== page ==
Because currently, I feel that I’m stuck here. I have so many ideas in my head that I want to pen down, but when it comes to putting them into words on a page, I feels so difficult and tedious, especially since my internal editor and need for perfectionism hinders me.

    Posted by Slashe
  10. January 3, 2014 @ 11:00 pm


    I’ve found that most of these excuses simply vanish if I make it a habit to write. I found a fun way to make and keep habits by using the website HabitRPG. It just turns making habits into a game, and also helps me keep my to-do list in order, and keeps me actually checking things off.
    I also find that I have to put myself in a studious atmosphere to write. So I setup my laptop at the library. But that’s just what works for me.

    Posted by Dallan
  11. January 4, 2014 @ 5:41 pm


    @slashe? Just pondering, and it seems to me that one approach to this would be taking on the weekly story challenge for yourself. Start with six stories — make yourself write and finish a story a week for six weeks. Then, at your discretion, you might want to continue for the next 3months, half-year, or even full year of stories. If you think of other stories during the week, go ahead and note them down for later, but require yourself to finish this week’s story before spending much time on those others. And, of course, since you are just doing this for practice, you can assuage your internal editor and perfectionism with the thought that you will come back later and revise it. Say after you have finished the six weeks, three months, six months, or a year?

    Posted by 'nother Mike
  12. January 6, 2014 @ 11:05 am


    The excuse of “I’ll have more time later to write” really hit me in the feels. My love left me this Christmas because I wasn’t dedicating enough time to writing to pursuing this hobby that I want to be my main passion. Devastated. it shook me so hard I have put myself on a program of making sure I write 500 words a day when I get home from work. Not a lot but enough that I know I am moving inexorably towards a finished book. I’ll never let my excuses which can come off as a perceived lack passion ruin a good thing again. Just letting you all know that you can lose everything you hold dear by not making time for your writing/passion.

    Posted by merryxmas
  13. January 6, 2014 @ 11:15 am


    One reason that people hold the mental work of writing in such low regard is modernity’s emphasis on the concrete over the abstract. That dominant attitude owes a lot to Immanuel Kant’s dismissal of the speculative in favor of the practical.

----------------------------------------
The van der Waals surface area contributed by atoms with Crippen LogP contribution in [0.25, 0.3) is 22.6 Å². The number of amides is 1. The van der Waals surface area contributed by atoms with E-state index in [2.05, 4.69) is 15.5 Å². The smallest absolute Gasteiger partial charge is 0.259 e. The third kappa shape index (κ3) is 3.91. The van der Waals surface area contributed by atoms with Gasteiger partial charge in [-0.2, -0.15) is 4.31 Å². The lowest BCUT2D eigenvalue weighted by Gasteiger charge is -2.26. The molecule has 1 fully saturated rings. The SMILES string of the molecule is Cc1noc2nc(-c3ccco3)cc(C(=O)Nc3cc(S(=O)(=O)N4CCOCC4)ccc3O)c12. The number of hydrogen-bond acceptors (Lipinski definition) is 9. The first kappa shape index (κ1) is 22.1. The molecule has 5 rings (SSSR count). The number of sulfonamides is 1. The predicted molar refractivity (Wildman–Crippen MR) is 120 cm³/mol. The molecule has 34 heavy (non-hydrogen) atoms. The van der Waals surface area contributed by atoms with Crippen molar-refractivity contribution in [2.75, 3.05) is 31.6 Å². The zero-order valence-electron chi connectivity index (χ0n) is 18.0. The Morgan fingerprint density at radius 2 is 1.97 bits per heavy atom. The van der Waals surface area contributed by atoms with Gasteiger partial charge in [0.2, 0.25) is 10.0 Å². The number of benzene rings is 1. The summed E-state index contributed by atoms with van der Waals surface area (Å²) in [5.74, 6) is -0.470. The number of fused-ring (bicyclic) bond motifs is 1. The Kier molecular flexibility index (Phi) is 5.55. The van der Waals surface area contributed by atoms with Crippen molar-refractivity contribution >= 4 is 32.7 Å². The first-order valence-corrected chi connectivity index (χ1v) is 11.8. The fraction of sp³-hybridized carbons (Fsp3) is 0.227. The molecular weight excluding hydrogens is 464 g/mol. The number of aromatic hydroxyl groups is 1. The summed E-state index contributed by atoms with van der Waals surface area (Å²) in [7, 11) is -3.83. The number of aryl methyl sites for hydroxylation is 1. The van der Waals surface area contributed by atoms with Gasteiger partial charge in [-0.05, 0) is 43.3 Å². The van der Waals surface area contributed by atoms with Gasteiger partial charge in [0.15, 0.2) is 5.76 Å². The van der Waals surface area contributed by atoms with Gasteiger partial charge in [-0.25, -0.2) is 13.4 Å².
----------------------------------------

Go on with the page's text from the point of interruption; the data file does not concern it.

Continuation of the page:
I recommend Josef Pieper’s Leisure: The Basis of Culture as an antidote to the excessive utilitarianism of our age. http://www.amazon.com/Leisure-Basis-Culture-Josef-Pieper/dp/0865972109

    Posted by Brian Niemeier
  14. January 7, 2014 @ 8:04 am


    […] one of the best writing podcasts out there. If you aren’t listening to it yet, start with this one, which is chock full of shameless excuses all lazy writers use (myself […]

  15. January 8, 2014 @ 5:16 am


    This podcast cuts out at Mary saying, “There’s a website, uh, called…”

    Great episode, despite the abrupt end, and timely for the start of the year. It’s almost 21 writing resolutions to make.

    Posted by Chella
  16. January 16, 2014 @ 6:29 pm


    My brother and I have our own projects that we’re working on. But, sometimes you just need a break from what you’re doing. We have a joint project that we correspond back and forth contributing to. Sometimes it’s only a paragraph and we don’t spend longer than half an hour on each entry, but it’s a great way of keeping the creativity flowing and it’s fun trying to react to an external source that you have no control over. I must admit there are times when I’m more excited over the joint project than my own which i suppose is a problem in itself :)

    Posted by Jack
  17. February 20, 2014 @ 8:49 am


    The best one mentioned was “Thinking you have time to write later.” I think that one really is one that is the biggest in my life. Thanks for bringing this out.

    Posted by Levi
  18. February 20, 2014 @ 8:54 am


    Mary mentioned something (a web-site) that you were going to put in the liner notes. I was wondering if that was on its way. Thank you.

    Posted by Levi